As my friend expanded his historical studies, and indeed became a formidable academic, he became intrigued and then alarmed. Apart from that Great Commission, he believed, the Jesus of the Gospels said nothing to substantiate or justify a mission to Gentiles. Nor did my friend see anything to support the view that Jesus’s exclusive focus on Jews (and probably Samaritans) was a temporary phenomenon, to be expanded at an opportune moment to a wider world.
Jesus, in fact, was quite explicit about this, in the harrowing story of the Canaanite woman of Mark 7, whom Matthew calls a Syro-Phoenician in his chapter 15. This Gentile seeks a miracle from Jesus, which he initially refuses because “Let the children be fed first, for it is not fair to take the children’s food and throw it to the dogs.” Matthew explains this remark to add that “I was sent only to the lost sheep of the house of Israel,” and not to Gentile “dogs.” We note the word “only,” not “first.” Talk about “hard sayings.” (You can argue for a “first” in Mark’s version).
Then we note a really significant omission. This story is one of the passages in Mark that Luke did not choose to incorporate into his own gospel, and it is not hard to see why. That conscious and deliberate omission raises the question of what other Jesus stories or sayings were so hostile to Gentiles that they simply failed to be recorded in the scriptural record as we have it. Conversely, if Jesus actually had said many other things that were Gentile-friendly or Gentile-inclusive, it is hard to believe that the evangelists would not have leapt at the opportunity to incorporate them into the documents of a late first century world. Presumably, candidates for such appropriation were few or non-existent. Just as an exercise, look how the word for Gentile appears throughout the Gospels, and try to find some un-hostile-sounding examples. It’s not easy.
Beyond that Canaanite story, we really have little idea of what Jesus thought or said about Gentiles or “the nations,” but nothing suggested that they were to be brought into the new movement he was forming. This was certainly intended for all manner of outsiders, but specifically those lost and fallen sheep of the House of Israel. We can argue about where the Samaritans were meant to fit into that larger scheme.
That situation changed as the early missions expanded, and actually did bring in Gentiles. At some point during the first century, a story arose that Jesus had in fact foreseen and commanded this outcome, and had spoken on the subject – not admittedly during his earthly ministry, but during a Resurrection appearance. The story was however only picked up by Matthew’s gospel. If the saying was an invention of Matthew himself, then it is from the last decade or two of the first century. A parallel quote appears in Mark 16, but that latter section is almost universally taken to be a much later addition to Mark’s original (c.125?), and as it stands, it borrows wholly from Matthew.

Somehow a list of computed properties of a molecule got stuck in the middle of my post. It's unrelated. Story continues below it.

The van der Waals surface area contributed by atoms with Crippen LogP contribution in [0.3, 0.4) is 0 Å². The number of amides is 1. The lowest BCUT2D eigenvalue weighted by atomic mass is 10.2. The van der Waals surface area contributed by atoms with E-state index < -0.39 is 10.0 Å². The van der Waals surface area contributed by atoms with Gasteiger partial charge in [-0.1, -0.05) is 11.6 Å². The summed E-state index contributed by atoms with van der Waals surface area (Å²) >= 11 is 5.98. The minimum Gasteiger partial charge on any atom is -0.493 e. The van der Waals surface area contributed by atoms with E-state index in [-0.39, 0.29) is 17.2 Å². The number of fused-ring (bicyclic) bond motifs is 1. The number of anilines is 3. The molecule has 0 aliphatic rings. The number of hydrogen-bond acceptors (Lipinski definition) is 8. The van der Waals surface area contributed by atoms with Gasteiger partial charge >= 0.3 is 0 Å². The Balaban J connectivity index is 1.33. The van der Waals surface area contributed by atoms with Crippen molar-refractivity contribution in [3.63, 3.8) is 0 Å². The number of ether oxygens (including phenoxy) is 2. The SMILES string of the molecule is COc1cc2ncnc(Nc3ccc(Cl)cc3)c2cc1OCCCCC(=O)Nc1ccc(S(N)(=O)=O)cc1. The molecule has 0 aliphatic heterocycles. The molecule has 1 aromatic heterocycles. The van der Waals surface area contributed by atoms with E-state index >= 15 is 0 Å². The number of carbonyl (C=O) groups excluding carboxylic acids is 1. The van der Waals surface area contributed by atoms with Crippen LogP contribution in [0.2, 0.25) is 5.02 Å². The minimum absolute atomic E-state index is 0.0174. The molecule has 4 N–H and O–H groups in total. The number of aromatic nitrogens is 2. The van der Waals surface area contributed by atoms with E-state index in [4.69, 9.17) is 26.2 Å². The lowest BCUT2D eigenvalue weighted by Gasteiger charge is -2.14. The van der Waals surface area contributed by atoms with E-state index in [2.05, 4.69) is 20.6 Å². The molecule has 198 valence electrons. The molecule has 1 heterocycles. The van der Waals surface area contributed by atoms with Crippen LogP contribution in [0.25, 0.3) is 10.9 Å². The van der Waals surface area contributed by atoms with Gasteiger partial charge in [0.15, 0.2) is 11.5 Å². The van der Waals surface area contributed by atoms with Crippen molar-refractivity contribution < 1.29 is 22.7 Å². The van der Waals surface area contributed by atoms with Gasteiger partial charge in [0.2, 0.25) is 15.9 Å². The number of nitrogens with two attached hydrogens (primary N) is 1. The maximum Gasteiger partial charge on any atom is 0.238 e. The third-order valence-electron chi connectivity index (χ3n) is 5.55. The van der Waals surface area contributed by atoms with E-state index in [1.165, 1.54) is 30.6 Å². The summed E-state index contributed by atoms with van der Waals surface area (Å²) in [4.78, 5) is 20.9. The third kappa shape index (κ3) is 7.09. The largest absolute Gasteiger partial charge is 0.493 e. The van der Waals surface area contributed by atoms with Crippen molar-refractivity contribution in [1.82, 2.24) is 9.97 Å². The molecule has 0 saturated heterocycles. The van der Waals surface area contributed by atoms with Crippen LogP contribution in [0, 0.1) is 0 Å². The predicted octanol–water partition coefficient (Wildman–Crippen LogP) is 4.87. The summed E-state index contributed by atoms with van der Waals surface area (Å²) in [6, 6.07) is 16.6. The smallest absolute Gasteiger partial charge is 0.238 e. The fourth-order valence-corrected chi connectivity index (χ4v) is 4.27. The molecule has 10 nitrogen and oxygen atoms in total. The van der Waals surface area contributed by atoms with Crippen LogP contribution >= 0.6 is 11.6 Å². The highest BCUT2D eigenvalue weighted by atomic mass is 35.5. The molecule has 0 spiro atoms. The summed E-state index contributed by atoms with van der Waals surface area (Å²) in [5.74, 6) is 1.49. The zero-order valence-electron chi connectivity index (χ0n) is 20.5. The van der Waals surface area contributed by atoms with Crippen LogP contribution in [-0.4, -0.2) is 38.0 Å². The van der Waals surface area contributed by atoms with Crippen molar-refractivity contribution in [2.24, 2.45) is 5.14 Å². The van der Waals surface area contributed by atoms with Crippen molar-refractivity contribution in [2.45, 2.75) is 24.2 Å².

So my friend’s conclusion was this. Jesus was a Jewish reformer or preacher, whose only concerns were with the people of Israel, and their redemption. His movement was never intended to be in any sense universal, except in the sense that a redeemed Israel would somewhere in the apocalyptic future attract the homage of Gentile nations, as prophesied in Zechariah 14. The “Jesus Movement” was never intended to have any Gentile representation whatever. Any belief to the contrary was a massive historical and theological blunder. Most or all of the universalism that is so often attributed to Jesus in modern-day sermons is a thoroughly retroactive imposition on documented reality. The Christian Church, in this view, was an epic mistake.
Now, there is an alternative view, namely that all Christologies acknowledge that an incarnate Jesus was limited by his human status, and arguably that included his strong and even exclusive commitment to Jewish values and approaches as they were constructed in that era. After the Resurrection, the church naturally blossomed out into its proper and destined universal form. That church, following the Spirit of Christ that inhabited it, made its “outreach” decision under that guidance, and in that sense, Jesus really did issue the Great Commission. But that is only one approach.
As I say, I am presenting my friend’s view crudely and rapidly, but that is a fair summary of it. Can we agree that it asks some very good questions? But even if we reject the larger historical framework offered, what are we to do with that very specific Joppa episode, if in fact the Great Commission story was an authentic recollection of Jesus’s words?
I’d love to hear some opinions on this. If I was still arguing with my friend, whom I miss, how could I try to answer him?